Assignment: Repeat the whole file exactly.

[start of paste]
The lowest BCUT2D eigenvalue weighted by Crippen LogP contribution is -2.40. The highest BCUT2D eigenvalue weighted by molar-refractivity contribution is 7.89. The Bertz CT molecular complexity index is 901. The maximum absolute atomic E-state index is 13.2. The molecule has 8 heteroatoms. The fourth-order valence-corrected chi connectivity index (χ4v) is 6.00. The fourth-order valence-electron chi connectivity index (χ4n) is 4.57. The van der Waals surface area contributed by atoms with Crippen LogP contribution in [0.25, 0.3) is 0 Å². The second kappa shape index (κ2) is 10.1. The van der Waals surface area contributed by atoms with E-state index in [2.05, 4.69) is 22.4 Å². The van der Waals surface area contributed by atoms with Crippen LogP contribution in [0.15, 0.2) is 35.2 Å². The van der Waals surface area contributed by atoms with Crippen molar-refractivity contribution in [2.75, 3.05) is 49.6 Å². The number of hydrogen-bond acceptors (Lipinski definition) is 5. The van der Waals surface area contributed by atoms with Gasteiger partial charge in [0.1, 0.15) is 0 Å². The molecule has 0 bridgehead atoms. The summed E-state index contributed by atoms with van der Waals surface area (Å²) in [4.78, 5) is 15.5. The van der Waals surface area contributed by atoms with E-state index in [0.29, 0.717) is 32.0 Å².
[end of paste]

The lowest BCUT2D eigenvalue weighted by Crippen LogP contribution is -2.40. The highest BCUT2D eigenvalue weighted by molar-refractivity contribution is 7.89. The Bertz CT molecular complexity index is 901. The maximum absolute atomic E-state index is 13.2. The molecule has 8 heteroatoms. The fourth-order valence-corrected chi connectivity index (χ4v) is 6.00. The fourth-order valence-electron chi connectivity index (χ4n) is 4.57. The van der Waals surface area contributed by atoms with Crippen LogP contribution in [0.25, 0.3) is 0 Å². The second kappa shape index (κ2) is 10.1. The van der Waals surface area contributed by atoms with E-state index in [2.05, 4.69) is 22.4 Å². The van der Waals surface area contributed by atoms with Crippen LogP contribution in [0.15, 0.2) is 35.2 Å². The van der Waals surface area contributed by atoms with Crippen molar-refractivity contribution in [2.75, 3.05) is 49.6 Å². The number of hydrogen-bond acceptors (Lipinski definition) is 5. The van der Waals surface area contributed by atoms with Gasteiger partial charge in [0.1, 0.15) is 0 Å². The molecule has 0 bridgehead atoms. The summed E-state index contributed by atoms with van der Waals surface area (Å²) in [4.78, 5) is 15.5. The van der Waals surface area contributed by atoms with E-state index in [0.29, 0.717) is 32.0 Å².